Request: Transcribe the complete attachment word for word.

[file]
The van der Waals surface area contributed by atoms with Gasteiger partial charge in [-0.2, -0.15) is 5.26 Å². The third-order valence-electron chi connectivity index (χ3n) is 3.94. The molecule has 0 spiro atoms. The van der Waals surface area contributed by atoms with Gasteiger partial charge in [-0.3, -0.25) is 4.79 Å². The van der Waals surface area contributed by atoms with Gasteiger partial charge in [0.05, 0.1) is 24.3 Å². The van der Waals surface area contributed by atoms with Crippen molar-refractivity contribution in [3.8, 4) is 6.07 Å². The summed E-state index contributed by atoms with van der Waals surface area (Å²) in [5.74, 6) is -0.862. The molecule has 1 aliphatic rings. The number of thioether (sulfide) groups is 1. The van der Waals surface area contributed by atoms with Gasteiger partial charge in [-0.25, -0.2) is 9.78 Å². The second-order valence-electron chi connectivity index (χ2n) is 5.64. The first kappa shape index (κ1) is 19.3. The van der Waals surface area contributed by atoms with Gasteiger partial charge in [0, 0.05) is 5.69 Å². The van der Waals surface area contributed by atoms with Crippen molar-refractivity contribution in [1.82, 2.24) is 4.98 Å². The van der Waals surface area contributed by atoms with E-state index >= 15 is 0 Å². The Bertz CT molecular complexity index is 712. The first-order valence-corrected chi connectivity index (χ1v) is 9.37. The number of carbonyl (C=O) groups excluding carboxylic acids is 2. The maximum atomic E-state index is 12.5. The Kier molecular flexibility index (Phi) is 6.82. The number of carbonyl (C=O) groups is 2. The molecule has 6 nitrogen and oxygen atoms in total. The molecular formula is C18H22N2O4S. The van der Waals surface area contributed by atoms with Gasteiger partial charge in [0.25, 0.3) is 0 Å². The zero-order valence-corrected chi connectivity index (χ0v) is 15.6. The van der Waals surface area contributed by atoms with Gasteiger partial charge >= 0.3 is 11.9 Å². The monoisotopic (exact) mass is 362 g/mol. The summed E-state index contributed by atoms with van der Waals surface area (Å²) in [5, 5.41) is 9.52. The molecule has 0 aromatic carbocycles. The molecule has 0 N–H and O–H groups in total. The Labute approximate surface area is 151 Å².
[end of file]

The van der Waals surface area contributed by atoms with Gasteiger partial charge in [-0.2, -0.15) is 5.26 Å². The third-order valence-electron chi connectivity index (χ3n) is 3.94. The molecule has 0 spiro atoms. The van der Waals surface area contributed by atoms with Gasteiger partial charge in [-0.3, -0.25) is 4.79 Å². The van der Waals surface area contributed by atoms with Gasteiger partial charge in [0.05, 0.1) is 24.3 Å². The van der Waals surface area contributed by atoms with Crippen molar-refractivity contribution in [3.8, 4) is 6.07 Å². The summed E-state index contributed by atoms with van der Waals surface area (Å²) in [5.74, 6) is -0.862. The molecule has 1 aliphatic rings. The number of thioether (sulfide) groups is 1. The van der Waals surface area contributed by atoms with Gasteiger partial charge in [-0.25, -0.2) is 9.78 Å². The second-order valence-electron chi connectivity index (χ2n) is 5.64. The first kappa shape index (κ1) is 19.3. The van der Waals surface area contributed by atoms with Gasteiger partial charge in [0, 0.05) is 5.69 Å². The van der Waals surface area contributed by atoms with Crippen molar-refractivity contribution in [1.82, 2.24) is 4.98 Å². The van der Waals surface area contributed by atoms with E-state index >= 15 is 0 Å². The Bertz CT molecular complexity index is 712. The first-order valence-corrected chi connectivity index (χ1v) is 9.37. The number of carbonyl (C=O) groups excluding carboxylic acids is 2. The maximum atomic E-state index is 12.5. The Kier molecular flexibility index (Phi) is 6.82. The number of carbonyl (C=O) groups is 2. The molecule has 6 nitrogen and oxygen atoms in total. The molecular formula is C18H22N2O4S. The van der Waals surface area contributed by atoms with Gasteiger partial charge in [0.25, 0.3) is 0 Å². The zero-order valence-corrected chi connectivity index (χ0v) is 15.6. The van der Waals surface area contributed by atoms with Gasteiger partial charge >= 0.3 is 11.9 Å². The monoisotopic (exact) mass is 362 g/mol. The summed E-state index contributed by atoms with van der Waals surface area (Å²) in [5, 5.41) is 9.52. The molecule has 0 aromatic carbocycles. The molecule has 0 N–H and O–H groups in total. The Labute approximate surface area is 151 Å².